izations, rights on paper, and penalties on statute-books, are inert and powerless to help them. A living, active, fearless assertion and enforcement of martial law alone can do it. If much longer delayed, that remedy itself will come too late.
T. C. HINDMAN,
Lieutenant Colonel S. S. ANDERSON,
Assistant Adjutant-General, Trans-Mississippi Department.
HEADQUARTERS TRANS-MISSISSIPPI DEPARTMENT, Little Rock, Ark., December 24, 1862.
Major General T. C. HINDMAN,
Commanding First Corps, Trans-Mississippi Army, in the Field:
GENERAL: I have the pleasure of acknowledging the receipt, at the hands of Lieutenant Hammett, acting assistant adjutant-general of your corps, of the three stand of colors captured by your army from the enemy at Prairie Grove Church on the 7th instant.
I am, general, very respectfully, your most obedient servant,
S. S. ANDERSON,
Numbers 37. Report of Brigadier General John S. Marmaduke, C. S. Army, commanding Fourth Division, including preliminary skirmishers.
HDQRS. FOURTH DIVISION, TRANS-MISSISSIPPI ARMY, Clarksville, Ark., December 16, 1862.
COLONEL: I have the honor to report herewith the part taken by my division in the battle of Prairie Grove and the skirmishers preceding.
In obedience to orders received from Major-General Hindman, I moved my division early Wednesday morning, December 3, from Dripping Springs in the direction of the enemy, at Cane Hill, as follows: Carroll's brigade--reduced to about 500 effective men-under the command of Colonel [J. M.] Monroe, on the Line road; Shelby's brigade, under Colonel Shelby--about 1,100 effective men--beyond Oliver's, on the Cove Creek road; [Emmett] MacDonald, with his brigade--about 700 effective men--to Oliver's, on the Wire road, each guarding with strong pickets and scouts all approaches from the northward.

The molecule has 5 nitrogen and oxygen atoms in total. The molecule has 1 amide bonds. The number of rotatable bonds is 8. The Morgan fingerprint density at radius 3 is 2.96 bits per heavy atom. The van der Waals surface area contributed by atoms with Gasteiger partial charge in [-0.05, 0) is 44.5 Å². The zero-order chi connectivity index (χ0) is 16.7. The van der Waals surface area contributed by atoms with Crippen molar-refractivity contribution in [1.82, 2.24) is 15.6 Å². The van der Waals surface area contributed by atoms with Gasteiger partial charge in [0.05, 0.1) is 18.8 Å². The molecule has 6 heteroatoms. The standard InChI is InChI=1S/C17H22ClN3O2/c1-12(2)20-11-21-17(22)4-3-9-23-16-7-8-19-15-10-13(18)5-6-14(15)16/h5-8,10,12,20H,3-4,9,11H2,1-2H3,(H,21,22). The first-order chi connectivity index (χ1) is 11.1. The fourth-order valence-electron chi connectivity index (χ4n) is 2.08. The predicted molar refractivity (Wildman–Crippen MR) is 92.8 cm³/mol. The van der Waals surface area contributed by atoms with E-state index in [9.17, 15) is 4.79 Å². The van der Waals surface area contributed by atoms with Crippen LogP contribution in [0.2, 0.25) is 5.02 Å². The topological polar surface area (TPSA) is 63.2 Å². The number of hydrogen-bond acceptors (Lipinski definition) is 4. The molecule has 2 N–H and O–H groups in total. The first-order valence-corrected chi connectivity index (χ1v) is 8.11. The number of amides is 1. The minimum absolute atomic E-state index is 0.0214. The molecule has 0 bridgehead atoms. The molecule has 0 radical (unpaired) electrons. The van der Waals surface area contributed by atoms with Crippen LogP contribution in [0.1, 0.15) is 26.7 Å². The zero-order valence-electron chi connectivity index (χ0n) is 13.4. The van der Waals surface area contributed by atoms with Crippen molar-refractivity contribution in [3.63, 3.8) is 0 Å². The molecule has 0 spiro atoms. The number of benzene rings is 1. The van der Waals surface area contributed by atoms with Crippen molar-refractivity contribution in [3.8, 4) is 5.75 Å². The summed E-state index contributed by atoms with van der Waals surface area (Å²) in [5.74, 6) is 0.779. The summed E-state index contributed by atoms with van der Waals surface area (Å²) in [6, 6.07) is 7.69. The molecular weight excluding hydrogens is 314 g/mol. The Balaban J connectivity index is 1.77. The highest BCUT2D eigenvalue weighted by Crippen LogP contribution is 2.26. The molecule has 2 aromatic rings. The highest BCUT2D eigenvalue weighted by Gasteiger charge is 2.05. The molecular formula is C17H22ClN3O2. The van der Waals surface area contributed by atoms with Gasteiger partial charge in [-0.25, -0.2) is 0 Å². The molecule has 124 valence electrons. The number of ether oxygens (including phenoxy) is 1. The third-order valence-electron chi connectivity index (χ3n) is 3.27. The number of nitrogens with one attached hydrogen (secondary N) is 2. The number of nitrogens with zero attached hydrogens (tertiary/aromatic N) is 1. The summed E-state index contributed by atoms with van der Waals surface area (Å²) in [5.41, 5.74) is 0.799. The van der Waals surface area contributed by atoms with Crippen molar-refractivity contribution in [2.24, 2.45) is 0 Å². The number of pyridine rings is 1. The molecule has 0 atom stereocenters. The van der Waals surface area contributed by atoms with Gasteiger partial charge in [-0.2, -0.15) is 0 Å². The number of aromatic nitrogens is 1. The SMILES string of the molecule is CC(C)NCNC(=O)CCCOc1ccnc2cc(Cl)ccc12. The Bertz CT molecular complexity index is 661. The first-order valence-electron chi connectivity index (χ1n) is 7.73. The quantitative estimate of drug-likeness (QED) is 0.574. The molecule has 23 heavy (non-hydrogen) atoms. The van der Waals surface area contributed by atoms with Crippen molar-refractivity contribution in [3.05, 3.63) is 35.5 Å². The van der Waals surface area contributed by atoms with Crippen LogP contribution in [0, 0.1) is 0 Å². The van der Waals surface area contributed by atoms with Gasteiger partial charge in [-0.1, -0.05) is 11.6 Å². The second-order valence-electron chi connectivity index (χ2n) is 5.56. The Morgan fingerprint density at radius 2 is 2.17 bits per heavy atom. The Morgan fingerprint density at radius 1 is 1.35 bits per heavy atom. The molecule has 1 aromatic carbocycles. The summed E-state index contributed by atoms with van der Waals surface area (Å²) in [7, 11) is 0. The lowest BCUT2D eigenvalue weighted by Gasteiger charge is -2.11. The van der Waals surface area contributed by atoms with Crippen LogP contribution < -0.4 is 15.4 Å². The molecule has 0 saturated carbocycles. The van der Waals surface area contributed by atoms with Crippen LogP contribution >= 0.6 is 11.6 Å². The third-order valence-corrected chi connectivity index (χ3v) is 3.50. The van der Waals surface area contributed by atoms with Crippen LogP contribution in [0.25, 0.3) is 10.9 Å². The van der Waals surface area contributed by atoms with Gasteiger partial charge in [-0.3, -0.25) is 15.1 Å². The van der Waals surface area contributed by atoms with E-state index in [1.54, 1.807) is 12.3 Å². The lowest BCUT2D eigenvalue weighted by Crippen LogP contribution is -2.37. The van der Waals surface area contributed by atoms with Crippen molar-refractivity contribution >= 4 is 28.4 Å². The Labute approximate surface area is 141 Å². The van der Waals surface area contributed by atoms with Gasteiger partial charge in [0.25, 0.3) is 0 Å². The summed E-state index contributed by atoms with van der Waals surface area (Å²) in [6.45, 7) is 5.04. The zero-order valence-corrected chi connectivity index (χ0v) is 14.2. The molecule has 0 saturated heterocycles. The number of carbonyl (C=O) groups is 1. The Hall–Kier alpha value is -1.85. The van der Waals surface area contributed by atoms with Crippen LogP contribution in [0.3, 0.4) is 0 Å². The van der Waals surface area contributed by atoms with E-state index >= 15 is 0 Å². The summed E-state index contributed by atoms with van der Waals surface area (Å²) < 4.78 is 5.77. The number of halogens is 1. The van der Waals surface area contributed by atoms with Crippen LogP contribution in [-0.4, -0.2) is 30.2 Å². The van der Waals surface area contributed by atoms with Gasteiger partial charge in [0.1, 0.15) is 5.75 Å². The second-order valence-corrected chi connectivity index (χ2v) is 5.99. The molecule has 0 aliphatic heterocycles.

On Thursday, the several brigades moved forward a few miles on the roads named.
On Friday [5th instant], Monroe's command marches across and formed junction with Shelby on the Cove Creek road, some 10 miles above Oliver's. MacDonald pressed forward some 10 miles on the Wire road; Shelby on the Cove Creek road. The two latter brigades engaged the enemy's pickets to-day and drove them back.
Friday night, Shelby's advance met the Federal pickets in strong force near Morrow's.
Early Saturday morning [6th instant], before daylight, he dismounted his brigade, and with skill and vigor rapidly drove them back and beyond the crest of Boston Mountains. The enemy made a stubborn resistance, but were compelled to retire to within 2 miles of their main force.
During Friday night, MacDonald's command was withdrawn to form